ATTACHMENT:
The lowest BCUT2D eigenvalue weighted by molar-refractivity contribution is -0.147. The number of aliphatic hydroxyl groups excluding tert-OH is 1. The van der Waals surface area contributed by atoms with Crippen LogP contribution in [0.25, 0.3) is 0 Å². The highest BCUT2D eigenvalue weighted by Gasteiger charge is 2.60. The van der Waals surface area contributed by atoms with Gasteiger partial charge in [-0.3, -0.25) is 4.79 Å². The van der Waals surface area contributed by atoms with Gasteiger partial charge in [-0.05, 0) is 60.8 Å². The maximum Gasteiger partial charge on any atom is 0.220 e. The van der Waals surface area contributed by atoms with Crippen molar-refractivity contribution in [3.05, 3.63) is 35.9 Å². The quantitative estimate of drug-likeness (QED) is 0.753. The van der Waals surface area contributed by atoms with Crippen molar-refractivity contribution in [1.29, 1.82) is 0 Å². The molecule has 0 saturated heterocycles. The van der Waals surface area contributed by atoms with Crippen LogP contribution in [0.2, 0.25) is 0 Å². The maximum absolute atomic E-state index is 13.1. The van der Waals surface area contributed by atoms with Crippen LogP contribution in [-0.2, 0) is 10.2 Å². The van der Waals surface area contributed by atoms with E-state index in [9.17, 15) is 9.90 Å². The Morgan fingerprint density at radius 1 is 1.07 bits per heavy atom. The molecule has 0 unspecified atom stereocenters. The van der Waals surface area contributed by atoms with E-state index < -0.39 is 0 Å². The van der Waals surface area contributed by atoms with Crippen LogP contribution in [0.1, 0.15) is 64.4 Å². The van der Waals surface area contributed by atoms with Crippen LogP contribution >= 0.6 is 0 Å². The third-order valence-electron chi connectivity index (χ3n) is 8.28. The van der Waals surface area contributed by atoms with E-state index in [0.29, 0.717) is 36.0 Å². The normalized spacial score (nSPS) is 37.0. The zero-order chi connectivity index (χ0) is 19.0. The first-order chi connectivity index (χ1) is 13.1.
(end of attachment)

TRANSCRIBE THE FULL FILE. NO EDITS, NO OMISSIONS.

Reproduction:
The lowest BCUT2D eigenvalue weighted by molar-refractivity contribution is -0.147. The number of aliphatic hydroxyl groups excluding tert-OH is 1. The van der Waals surface area contributed by atoms with Crippen LogP contribution in [0.25, 0.3) is 0 Å². The highest BCUT2D eigenvalue weighted by Gasteiger charge is 2.60. The van der Waals surface area contributed by atoms with Gasteiger partial charge in [-0.3, -0.25) is 4.79 Å². The van der Waals surface area contributed by atoms with Gasteiger partial charge in [-0.05, 0) is 60.8 Å². The maximum Gasteiger partial charge on any atom is 0.220 e. The van der Waals surface area contributed by atoms with Crippen molar-refractivity contribution in [3.05, 3.63) is 35.9 Å². The quantitative estimate of drug-likeness (QED) is 0.753. The van der Waals surface area contributed by atoms with Crippen molar-refractivity contribution in [1.29, 1.82) is 0 Å². The molecule has 0 saturated heterocycles. The van der Waals surface area contributed by atoms with Crippen LogP contribution in [0.2, 0.25) is 0 Å². The maximum absolute atomic E-state index is 13.1. The van der Waals surface area contributed by atoms with Crippen LogP contribution in [-0.2, 0) is 10.2 Å². The van der Waals surface area contributed by atoms with E-state index in [9.17, 15) is 9.90 Å². The Morgan fingerprint density at radius 1 is 1.07 bits per heavy atom. The molecule has 0 unspecified atom stereocenters. The van der Waals surface area contributed by atoms with E-state index < -0.39 is 0 Å². The van der Waals surface area contributed by atoms with Crippen LogP contribution in [0.1, 0.15) is 64.4 Å². The van der Waals surface area contributed by atoms with Crippen LogP contribution >= 0.6 is 0 Å². The third-order valence-electron chi connectivity index (χ3n) is 8.28. The van der Waals surface area contributed by atoms with E-state index in [0.29, 0.717) is 36.0 Å². The normalized spacial score (nSPS) is 37.0. The zero-order chi connectivity index (χ0) is 19.0. The first-order chi connectivity index (χ1) is 13.1.